They were cocktail dresses neatly in all black, weaving past one another, their voices tangled in a mix of determination and drive.

Black to the Future: Black Fashion and Culture Then and Now was the first large event put on by Black Women’s Organization.

2016 Amazing Long Blue Tailor Made Evening Prom Dresses (LFNDB0011)Meant to showcase black fashion and culture, Dejah Rowlings, president of BWO and junior political science major, said that the organization had been working on the event since August.

As if glimpsing into the exposed inner workings of a beehive, BWO members could be seen gliding in and out of the backstage area.

Hints of clothes could be seen, ranging from rich and vibrant colors to warm neutrals, as the models and organization members prepared for the night ahead.

The room came to hush.

Music swelled in the SU Ballroom and the lights began to dim.

A spotlight focused onto the stage.

Audience members rustled in their seats, some popping complimentary mints into their mouths, as the hosts Ashley Wilson and James Johnson took the stage and introduced Sierra English, who sang “Glory” as an open to the event.

The event, held on Oct. 30, was meant to bring awareness to the positive aspects of black culture and fashion, according to Dejah Rowlings, president of BWO and junior political science major.

“We came up with the theme in the summertime, it was around the time when the shootings were happening,” Rowlings said. “The girls decided — we usually do HIV awareness–but let’s shed light on black culture and the good part, since so many negative things have been going on.”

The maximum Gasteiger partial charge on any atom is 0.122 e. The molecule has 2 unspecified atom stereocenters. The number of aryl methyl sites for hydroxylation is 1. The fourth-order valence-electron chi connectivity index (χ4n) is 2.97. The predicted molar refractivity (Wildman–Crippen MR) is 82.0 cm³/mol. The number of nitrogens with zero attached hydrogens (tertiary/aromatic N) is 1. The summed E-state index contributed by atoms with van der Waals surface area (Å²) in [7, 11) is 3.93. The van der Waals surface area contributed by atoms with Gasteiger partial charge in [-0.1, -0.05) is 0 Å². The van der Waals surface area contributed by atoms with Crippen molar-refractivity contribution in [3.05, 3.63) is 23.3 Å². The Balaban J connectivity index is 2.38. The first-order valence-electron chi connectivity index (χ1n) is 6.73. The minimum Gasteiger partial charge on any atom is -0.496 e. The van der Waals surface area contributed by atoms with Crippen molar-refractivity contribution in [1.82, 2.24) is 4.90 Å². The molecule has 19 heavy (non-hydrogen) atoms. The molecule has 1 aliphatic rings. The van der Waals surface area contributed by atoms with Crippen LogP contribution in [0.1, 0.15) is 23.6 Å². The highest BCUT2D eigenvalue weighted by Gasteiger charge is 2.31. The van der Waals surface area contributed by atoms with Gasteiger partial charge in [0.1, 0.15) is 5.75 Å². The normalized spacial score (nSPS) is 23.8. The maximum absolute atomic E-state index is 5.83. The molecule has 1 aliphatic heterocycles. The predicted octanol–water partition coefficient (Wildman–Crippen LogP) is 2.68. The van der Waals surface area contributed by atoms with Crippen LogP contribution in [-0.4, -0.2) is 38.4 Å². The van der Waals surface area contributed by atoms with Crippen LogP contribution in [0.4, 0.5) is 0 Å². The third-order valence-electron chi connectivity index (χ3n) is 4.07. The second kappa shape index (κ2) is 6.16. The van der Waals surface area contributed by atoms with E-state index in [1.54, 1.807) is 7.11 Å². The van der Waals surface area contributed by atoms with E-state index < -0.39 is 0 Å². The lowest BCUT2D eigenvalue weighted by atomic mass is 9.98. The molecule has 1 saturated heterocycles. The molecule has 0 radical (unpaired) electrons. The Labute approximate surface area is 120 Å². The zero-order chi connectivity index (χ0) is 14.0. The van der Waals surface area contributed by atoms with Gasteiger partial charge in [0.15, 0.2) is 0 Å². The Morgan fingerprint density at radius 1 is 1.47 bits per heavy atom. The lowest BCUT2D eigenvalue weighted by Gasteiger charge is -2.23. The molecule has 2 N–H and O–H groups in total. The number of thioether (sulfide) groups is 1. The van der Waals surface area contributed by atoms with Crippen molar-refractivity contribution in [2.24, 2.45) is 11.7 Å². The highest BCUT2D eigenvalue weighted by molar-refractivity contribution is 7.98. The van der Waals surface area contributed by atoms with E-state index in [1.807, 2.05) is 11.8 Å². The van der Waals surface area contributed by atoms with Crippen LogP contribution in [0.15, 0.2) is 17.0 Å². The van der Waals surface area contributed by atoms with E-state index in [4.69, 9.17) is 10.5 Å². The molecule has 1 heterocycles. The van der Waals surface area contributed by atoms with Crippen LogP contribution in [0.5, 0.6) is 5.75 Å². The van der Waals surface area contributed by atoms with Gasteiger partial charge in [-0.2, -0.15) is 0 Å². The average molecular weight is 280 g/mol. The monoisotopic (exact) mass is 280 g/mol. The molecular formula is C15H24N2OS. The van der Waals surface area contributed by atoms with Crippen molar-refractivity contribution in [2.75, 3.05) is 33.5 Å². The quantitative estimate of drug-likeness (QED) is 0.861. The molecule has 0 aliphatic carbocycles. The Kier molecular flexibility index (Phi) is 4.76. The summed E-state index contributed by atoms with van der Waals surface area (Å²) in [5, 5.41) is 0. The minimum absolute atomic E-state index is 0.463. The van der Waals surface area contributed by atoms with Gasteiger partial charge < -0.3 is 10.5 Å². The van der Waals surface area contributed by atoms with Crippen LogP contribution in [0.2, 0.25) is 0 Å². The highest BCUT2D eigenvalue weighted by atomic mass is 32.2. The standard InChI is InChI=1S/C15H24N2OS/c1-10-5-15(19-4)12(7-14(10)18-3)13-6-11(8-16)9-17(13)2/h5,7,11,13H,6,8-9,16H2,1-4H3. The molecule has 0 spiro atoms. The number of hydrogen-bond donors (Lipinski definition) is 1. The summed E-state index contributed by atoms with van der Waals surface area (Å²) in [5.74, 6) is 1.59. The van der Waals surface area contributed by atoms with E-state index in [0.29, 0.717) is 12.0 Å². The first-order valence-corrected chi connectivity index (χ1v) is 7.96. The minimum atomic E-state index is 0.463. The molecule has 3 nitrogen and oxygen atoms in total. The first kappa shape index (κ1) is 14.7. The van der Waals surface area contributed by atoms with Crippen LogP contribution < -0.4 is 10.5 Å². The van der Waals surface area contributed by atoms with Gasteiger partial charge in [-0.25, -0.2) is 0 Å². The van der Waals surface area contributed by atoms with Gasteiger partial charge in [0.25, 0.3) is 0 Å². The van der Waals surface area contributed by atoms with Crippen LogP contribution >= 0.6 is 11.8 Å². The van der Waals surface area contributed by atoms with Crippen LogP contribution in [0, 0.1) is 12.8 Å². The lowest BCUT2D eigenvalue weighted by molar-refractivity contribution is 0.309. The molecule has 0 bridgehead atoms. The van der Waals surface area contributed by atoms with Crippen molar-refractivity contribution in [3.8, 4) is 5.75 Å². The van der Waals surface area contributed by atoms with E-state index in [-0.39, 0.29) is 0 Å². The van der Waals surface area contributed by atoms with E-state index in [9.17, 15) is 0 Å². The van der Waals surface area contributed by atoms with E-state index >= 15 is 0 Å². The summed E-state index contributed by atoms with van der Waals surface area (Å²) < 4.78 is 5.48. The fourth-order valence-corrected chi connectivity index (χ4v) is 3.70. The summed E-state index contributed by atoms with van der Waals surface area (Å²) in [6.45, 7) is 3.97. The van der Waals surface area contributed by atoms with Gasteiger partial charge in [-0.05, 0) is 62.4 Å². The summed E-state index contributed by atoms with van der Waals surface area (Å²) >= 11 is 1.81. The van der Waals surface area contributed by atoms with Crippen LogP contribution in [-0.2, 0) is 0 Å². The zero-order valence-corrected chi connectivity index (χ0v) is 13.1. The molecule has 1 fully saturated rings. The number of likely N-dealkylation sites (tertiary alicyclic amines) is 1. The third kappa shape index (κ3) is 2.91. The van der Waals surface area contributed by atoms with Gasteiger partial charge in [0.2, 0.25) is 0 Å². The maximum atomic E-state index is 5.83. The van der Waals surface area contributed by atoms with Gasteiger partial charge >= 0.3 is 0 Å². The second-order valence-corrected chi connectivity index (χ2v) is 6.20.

Last year, the organization had been inactive.

Reviving the organization this year brought special meaning to the fashion show, Rowlings said.

Kiara Gray, public relations chair for BWO and a junior secondary social studies education major, said that she hopes the event shows people that the organization is back in full force with top notch events.

She also said that the fashion show is meant to bring light to black fashion and culture, despite the misconceptions people may have,

“Black fashion is more than sagging,” Gray said. “It’s more than what you see in music videos, and things like that.”

Moving to the beat of the music, the modelling began with the 60s and 70s — fashion infused with hippie-esque aesthetics in a time where protest culture was emerging and civil rights movements.

One male model raised a fist in the air as he walked on stage, in resemblance of the black power movement that rose in the 1960s.

Moving through the 80s and 90s, the models’ presence filled the atmosphere, at times serious and concise with their movements and at other times fluid and rhythmic, striking dance moves that spoke to black culture.

Rowlings said she and the vice president, Demondrea Starnes took an entire day to shop for the clothes, particularly the older fashions.

“It was a lot of work. We had a lot of plans, and some things didn’t work out, but at the end of the day some things did work out,” Starnes said. “We had to call different people, to going out and shopping ourselves to get the older stuff.”

They also got clothes from Innovative Black Station, which models wore during the urban section, black shirts emblazoned with bold white lettering reading “Black” in all caps.

Endexus Creations provided clothing for the African Culture section of the night, which has a store located in Fairfield, Ohio.

The section was preceded by the African Student Union dance team performing. Their striking movements paralleled with the warm red and orange hued clothing they wore.

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